Doo Wop : A Continuation
Len “Muddy” Mardeusz
Doo wop was king back in the day, as people say.it started in the early ‘50’s and lasted into the early 1960’s. Doo Wop had a roller coaster ride. Bruce Morrow, aka “Cousin Bruce”, was part of the generation that literally thrived on the music. He wrote,”Doo Wop was a collection of meaningful
moments in our lives.
There were hundreds of Doo Wop groups across this country. They spawned many small recording companies looking for a group to deliver that one big hit. Record players changed to adapt to 45 rpm. and not just the 78 rpm speed. Manufacturers made the players portable as well. Even the smaller labels set up baffles in the studio in order to have each singer feature separation between the lead singer and the ranges of other voices, electronics had come a long way in the Doo Wop recording sessions.
Singles became much more affordable. The 45 rpm represented a simple revolution in the teen
generation. In essence, the Doo Wop years started in 1950, Popular music was seeing and more so hearing a change plaintive sounds with an infusion that had an infectious beat. One group The Clovers managed to cross into that mode with their hit in 1956 “Devil or Angel” had a swaying beat. Between 1955 and 1956, Doo Wop was the driver in the seat. The Del-Vikings with “Come Go With Me”...The Cleftones brought “Little Girl of Mine.”... and the El Dorados thumped away with “At My Front Door.”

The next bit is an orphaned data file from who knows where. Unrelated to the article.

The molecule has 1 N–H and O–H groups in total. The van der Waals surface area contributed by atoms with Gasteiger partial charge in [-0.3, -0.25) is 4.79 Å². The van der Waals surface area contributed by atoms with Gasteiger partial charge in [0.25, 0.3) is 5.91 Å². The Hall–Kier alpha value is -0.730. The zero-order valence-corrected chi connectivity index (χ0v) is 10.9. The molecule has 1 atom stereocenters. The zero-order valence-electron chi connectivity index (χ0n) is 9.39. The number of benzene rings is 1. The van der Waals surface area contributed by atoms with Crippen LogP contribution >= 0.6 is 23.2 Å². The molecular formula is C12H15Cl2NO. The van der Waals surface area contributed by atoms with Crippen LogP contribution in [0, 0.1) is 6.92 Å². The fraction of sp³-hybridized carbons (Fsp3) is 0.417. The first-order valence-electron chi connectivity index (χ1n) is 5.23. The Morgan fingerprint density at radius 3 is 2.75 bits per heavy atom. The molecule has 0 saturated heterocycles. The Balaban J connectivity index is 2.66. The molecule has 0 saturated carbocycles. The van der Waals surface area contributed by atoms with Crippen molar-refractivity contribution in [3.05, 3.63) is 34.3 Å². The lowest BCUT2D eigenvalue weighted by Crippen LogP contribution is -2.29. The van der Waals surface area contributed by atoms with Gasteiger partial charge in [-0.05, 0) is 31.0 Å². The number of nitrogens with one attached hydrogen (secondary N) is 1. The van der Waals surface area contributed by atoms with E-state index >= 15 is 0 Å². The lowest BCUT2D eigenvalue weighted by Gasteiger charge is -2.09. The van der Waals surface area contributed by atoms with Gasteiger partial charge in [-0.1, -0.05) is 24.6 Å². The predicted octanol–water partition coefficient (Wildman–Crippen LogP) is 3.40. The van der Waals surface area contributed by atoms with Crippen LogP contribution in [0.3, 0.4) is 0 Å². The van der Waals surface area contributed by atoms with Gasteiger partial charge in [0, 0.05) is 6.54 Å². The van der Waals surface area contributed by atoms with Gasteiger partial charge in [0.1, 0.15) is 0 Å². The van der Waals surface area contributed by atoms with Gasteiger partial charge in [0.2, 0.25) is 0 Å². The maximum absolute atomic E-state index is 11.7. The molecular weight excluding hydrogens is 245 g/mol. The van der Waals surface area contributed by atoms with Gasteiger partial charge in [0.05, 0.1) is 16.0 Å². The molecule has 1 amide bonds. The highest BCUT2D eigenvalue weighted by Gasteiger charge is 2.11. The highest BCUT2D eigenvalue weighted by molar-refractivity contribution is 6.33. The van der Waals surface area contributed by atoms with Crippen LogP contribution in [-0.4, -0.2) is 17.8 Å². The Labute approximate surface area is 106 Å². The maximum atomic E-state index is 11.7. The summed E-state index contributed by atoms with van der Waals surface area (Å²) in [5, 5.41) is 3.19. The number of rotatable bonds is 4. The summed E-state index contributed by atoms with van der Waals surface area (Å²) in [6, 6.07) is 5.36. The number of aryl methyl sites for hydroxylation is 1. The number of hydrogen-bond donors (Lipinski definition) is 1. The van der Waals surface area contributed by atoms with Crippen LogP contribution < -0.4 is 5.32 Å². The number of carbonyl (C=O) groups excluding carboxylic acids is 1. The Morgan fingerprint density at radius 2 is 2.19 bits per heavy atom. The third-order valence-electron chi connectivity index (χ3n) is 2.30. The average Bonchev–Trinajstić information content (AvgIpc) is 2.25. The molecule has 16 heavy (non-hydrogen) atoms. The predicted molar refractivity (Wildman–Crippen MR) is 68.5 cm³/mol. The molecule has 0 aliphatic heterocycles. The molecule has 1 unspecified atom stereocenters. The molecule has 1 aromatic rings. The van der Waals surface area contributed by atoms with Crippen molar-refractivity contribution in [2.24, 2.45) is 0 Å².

It was the beginning of the era of radio DJ’s, Juke Box operators, payola and slime ball quick-get-rich scammers. A hip swinging boy from Memphis and Bill Haley were selling millions of records and Doo Wopers were welcomed to the party. Radio was the key. Stations across America featured music motivated DJ personalities. The more that “magic needle drops” on a 45 rpm received at radio station, the more it was heard. The music industry flooded radio programmers with a ton of new releases. Everything was predicated on sales reported to stations.one of the biggest selling groups was The Platters. The vocal group is royalty and among the most successful and fondly remembered of all time.
High schoolers personified the schoolboy scene that also was the most influential in identifying
with Doo Wop. They are in part given some credit for the production values of Berry Gordy’s
Motown label. The world might never have heard Michael Jackson had henot studied every note and nuance sung by little Frankie Lymon. Frankie Lymon w ere together for about a year and a half —a short time,but in that period they scored a double side hit for Atlantic Records, “I Want You To Be My Girl” and “The ABC’s of Love”. But their biggest hit “Why Do Fools Fall In Love” in 1956, changed what the young generation wanted. They wanted to feel a beat. The music had become more than something to listen to; they wanted something to move to. The industry coffers were brimming with cash from record sales, unfortunately, very little of the overflow reached the pockets of the group’s.
The mellow side of vocal music was out of fashion; DooWop was at its best when it rubbed up with rock’n’ roll. In 1957 American Bandstand premiered on ABC television.
Research for these Doo Wop articles comes from:
Doo Wop, The Music, The Times, The Era
By Bruce Morrow &Rick Maloof
Ye Olde Music Reporter
Doo Wop : The Music Part 1
Len “Muddy” Mardeusz